Members of the train drivers’ union Aslef on Southern rail and the Gatwick Express have voted overwhelmingly to take strike action in a pay dispute.
Aslef’s executive committee called strikes on Tuesday 1, Wednesday 2 and Friday 4 August.
Some 61.8% of voting members supported strike action, with 78.4% voting to take part in action short of a strike.
Southern’s parent company, Govia Thameslink Railway (GTR), had offered staff a four-year pay deal worth 23.8%.
Mick Whelan, general secretary, said: “Now is the time for Chris Grayling and the Department for Transport to step in and assist in finding a resolution to a problem they caused.”
Turnout among Aslef members in the ballot was 80.8%.
The GTR pay offer would have taken a driver’s base salary from £49,001 to £60,683 for the existing 35-hour, four-day week.
A spokesman for GTR said the proposed strike action across one week “is a deliberate move to cause maximum disruption for passengers”.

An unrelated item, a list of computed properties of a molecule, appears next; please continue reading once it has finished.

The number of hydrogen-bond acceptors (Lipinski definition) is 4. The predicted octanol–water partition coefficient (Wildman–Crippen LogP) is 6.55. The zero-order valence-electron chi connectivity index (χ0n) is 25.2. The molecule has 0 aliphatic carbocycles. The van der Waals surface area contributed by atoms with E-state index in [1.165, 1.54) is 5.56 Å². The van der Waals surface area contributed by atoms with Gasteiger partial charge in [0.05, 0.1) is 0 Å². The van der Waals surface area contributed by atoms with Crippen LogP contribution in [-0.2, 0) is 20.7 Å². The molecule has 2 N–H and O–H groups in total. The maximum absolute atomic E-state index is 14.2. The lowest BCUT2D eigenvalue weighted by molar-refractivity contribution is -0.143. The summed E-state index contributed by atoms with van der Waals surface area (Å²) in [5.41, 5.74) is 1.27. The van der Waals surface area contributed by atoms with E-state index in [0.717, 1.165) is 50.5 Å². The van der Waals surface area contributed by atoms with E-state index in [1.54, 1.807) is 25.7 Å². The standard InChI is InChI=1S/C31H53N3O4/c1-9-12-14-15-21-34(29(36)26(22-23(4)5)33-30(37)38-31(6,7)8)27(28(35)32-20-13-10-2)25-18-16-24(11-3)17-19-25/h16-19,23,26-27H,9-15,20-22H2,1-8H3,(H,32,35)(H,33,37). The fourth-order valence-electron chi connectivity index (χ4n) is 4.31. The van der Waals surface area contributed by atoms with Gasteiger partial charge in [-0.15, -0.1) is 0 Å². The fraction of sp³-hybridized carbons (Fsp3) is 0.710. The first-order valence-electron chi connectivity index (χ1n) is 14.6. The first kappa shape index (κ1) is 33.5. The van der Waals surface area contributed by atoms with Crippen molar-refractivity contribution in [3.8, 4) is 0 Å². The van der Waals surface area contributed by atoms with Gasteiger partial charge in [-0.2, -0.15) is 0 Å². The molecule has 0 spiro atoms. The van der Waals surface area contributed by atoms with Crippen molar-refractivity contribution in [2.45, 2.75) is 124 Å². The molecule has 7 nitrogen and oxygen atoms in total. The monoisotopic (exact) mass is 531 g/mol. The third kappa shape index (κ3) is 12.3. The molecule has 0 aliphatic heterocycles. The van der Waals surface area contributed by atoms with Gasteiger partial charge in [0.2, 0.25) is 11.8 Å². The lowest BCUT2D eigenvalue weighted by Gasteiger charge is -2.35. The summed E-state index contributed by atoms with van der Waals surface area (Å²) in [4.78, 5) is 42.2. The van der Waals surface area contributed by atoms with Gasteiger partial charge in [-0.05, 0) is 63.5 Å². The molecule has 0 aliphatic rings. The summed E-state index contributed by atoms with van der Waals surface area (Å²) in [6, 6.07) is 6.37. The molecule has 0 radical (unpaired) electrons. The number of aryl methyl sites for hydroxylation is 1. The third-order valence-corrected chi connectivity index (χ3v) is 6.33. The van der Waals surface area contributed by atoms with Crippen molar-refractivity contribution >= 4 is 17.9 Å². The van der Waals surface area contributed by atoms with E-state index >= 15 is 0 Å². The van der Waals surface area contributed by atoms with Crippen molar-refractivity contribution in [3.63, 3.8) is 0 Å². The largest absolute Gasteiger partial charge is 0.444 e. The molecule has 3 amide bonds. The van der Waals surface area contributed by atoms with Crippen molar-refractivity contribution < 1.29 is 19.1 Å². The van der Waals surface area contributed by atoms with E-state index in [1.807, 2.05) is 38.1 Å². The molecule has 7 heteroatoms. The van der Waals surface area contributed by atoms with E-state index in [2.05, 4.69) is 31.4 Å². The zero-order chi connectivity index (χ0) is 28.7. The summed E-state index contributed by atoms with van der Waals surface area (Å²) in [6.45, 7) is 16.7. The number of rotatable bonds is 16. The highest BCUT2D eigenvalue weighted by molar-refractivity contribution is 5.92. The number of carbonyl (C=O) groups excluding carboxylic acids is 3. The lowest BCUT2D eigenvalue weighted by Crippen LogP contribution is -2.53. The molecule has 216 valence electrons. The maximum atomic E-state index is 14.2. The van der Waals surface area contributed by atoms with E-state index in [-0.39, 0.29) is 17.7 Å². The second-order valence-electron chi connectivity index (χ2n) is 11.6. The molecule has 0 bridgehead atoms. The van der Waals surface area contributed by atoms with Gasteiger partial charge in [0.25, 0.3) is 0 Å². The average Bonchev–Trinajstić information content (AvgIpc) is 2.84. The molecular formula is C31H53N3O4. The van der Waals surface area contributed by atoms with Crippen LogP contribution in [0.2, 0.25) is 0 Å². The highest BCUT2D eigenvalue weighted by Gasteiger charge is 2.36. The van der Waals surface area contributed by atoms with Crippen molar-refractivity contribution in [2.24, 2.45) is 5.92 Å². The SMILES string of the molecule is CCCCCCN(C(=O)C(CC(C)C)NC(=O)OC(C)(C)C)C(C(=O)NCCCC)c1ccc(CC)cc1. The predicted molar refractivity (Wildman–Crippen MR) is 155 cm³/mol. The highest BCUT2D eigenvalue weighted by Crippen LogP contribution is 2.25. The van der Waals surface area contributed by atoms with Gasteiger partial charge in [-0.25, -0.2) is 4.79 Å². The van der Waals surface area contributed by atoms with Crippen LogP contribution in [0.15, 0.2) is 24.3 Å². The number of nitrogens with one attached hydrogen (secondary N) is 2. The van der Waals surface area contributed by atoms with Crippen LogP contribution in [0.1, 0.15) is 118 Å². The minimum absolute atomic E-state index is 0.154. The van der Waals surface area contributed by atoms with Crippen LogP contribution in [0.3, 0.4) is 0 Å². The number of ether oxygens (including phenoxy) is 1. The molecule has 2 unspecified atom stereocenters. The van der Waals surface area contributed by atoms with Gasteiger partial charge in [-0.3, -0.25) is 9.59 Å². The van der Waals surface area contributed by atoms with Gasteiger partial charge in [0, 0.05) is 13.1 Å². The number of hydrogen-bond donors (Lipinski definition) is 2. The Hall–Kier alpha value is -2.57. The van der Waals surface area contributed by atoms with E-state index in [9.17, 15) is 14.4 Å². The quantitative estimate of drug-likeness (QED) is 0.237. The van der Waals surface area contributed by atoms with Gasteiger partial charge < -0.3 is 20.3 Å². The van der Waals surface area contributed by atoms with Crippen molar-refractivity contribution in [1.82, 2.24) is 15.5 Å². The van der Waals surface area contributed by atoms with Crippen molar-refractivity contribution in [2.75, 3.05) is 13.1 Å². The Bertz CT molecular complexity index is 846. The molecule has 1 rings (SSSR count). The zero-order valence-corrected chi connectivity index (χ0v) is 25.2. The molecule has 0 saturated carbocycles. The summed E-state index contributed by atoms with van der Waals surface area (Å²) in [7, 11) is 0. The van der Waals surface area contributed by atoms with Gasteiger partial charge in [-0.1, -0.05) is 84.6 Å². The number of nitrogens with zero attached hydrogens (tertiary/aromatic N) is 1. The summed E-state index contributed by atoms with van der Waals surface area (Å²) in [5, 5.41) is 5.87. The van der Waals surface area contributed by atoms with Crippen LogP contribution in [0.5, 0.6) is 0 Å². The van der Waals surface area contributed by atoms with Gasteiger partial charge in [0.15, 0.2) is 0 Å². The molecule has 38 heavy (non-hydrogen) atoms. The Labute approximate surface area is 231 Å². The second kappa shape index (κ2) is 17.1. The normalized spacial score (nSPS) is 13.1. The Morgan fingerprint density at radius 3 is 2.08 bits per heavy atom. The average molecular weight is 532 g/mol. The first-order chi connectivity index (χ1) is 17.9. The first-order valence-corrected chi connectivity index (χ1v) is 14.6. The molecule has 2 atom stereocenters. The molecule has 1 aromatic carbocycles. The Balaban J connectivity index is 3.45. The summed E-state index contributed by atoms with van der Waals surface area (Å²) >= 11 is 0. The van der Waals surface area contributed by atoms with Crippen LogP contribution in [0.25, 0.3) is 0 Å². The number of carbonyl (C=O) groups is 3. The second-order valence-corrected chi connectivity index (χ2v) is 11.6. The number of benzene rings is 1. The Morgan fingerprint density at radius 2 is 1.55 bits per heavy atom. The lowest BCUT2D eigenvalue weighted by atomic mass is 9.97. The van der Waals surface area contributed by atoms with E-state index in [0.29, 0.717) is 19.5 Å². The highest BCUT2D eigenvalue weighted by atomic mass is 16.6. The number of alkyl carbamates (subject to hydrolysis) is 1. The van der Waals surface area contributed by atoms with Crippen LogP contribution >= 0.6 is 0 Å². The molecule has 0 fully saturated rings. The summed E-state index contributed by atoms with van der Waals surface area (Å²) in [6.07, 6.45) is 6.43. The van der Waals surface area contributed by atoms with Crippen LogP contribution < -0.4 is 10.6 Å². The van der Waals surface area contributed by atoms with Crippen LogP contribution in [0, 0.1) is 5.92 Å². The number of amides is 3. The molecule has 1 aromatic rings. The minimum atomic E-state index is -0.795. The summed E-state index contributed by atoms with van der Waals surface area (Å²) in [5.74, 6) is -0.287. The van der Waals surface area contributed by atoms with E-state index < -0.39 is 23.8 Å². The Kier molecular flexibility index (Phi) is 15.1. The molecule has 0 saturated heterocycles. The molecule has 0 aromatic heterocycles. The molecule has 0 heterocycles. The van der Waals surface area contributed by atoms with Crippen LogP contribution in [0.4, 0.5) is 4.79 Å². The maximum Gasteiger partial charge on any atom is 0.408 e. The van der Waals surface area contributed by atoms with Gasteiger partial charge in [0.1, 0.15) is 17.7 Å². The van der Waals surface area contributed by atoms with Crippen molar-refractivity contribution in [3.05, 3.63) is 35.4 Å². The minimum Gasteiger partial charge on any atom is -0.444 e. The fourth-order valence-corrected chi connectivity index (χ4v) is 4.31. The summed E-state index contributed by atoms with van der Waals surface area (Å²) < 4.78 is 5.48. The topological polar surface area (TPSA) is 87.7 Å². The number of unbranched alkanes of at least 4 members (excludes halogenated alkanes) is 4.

‘Shocked and frustrated’
“To do so in protest against an offer to increase pay by 24% is simply breathtaking.
“Commuters, the vast majority of whom are seeing pay rises many times less, will understandably be as shocked and frustrated as we are,” he said.
“We absolutely need to modernise in order to increase capacity on this the most congested part of the UK’s network, where passenger numbers have doubled in places in as little as 12 years.
“That requires modernisation of infrastructure, trains and working practices. The trade unions must join us in that endeavour.”
In a separate dispute with the company, over the introduction of driver-only operation (DOO) on some routes, train drivers have stopped working overtime.
Aslef and the RMT union have been involved in a long-running dispute after GTR replaced conductors with “on-board supervisors”, with extra responsibility, including the closing of train doors, switching to the drivers.